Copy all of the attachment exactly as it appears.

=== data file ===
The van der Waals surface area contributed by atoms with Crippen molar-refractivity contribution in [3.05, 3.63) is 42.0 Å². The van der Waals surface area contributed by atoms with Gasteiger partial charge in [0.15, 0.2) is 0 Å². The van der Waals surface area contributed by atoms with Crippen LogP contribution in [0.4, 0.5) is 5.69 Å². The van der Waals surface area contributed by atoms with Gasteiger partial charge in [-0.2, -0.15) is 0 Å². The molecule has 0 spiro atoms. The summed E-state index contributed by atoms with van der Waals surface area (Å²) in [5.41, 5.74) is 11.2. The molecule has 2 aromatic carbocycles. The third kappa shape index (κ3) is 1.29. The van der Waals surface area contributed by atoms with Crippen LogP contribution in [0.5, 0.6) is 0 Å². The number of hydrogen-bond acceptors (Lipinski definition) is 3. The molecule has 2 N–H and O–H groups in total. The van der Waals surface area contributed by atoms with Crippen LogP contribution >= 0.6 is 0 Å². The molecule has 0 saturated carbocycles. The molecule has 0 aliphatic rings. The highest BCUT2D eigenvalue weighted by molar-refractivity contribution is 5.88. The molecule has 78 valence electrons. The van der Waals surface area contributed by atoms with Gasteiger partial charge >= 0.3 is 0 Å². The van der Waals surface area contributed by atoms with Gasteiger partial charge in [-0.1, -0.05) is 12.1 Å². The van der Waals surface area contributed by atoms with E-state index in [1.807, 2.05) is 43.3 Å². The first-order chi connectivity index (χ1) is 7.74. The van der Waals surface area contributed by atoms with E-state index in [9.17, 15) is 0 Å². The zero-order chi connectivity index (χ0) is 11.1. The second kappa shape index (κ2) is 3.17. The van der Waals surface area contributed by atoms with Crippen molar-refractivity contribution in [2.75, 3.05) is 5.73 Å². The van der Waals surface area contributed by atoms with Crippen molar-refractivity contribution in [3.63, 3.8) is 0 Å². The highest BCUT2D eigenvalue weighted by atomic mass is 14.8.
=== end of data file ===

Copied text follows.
The van der Waals surface area contributed by atoms with Crippen molar-refractivity contribution in [3.05, 3.63) is 42.0 Å². The van der Waals surface area contributed by atoms with Gasteiger partial charge in [0.15, 0.2) is 0 Å². The van der Waals surface area contributed by atoms with Crippen LogP contribution in [0.4, 0.5) is 5.69 Å². The van der Waals surface area contributed by atoms with Gasteiger partial charge in [-0.2, -0.15) is 0 Å². The molecule has 0 spiro atoms. The summed E-state index contributed by atoms with van der Waals surface area (Å²) in [5.41, 5.74) is 11.2. The molecule has 2 aromatic carbocycles. The third kappa shape index (κ3) is 1.29. The van der Waals surface area contributed by atoms with Crippen LogP contribution in [0.5, 0.6) is 0 Å². The number of hydrogen-bond acceptors (Lipinski definition) is 3. The molecule has 2 N–H and O–H groups in total. The van der Waals surface area contributed by atoms with Crippen LogP contribution >= 0.6 is 0 Å². The molecule has 0 saturated carbocycles. The molecule has 0 aliphatic rings. The highest BCUT2D eigenvalue weighted by molar-refractivity contribution is 5.88. The molecule has 78 valence electrons. The van der Waals surface area contributed by atoms with Gasteiger partial charge >= 0.3 is 0 Å². The van der Waals surface area contributed by atoms with Gasteiger partial charge in [-0.1, -0.05) is 12.1 Å². The van der Waals surface area contributed by atoms with E-state index in [1.807, 2.05) is 43.3 Å². The first-order chi connectivity index (χ1) is 7.74. The van der Waals surface area contributed by atoms with E-state index in [9.17, 15) is 0 Å². The zero-order chi connectivity index (χ0) is 11.1. The second kappa shape index (κ2) is 3.17. The van der Waals surface area contributed by atoms with Crippen molar-refractivity contribution in [2.75, 3.05) is 5.73 Å². The van der Waals surface area contributed by atoms with Crippen molar-refractivity contribution in [3.63, 3.8) is 0 Å². The highest BCUT2D eigenvalue weighted by atomic mass is 14.8.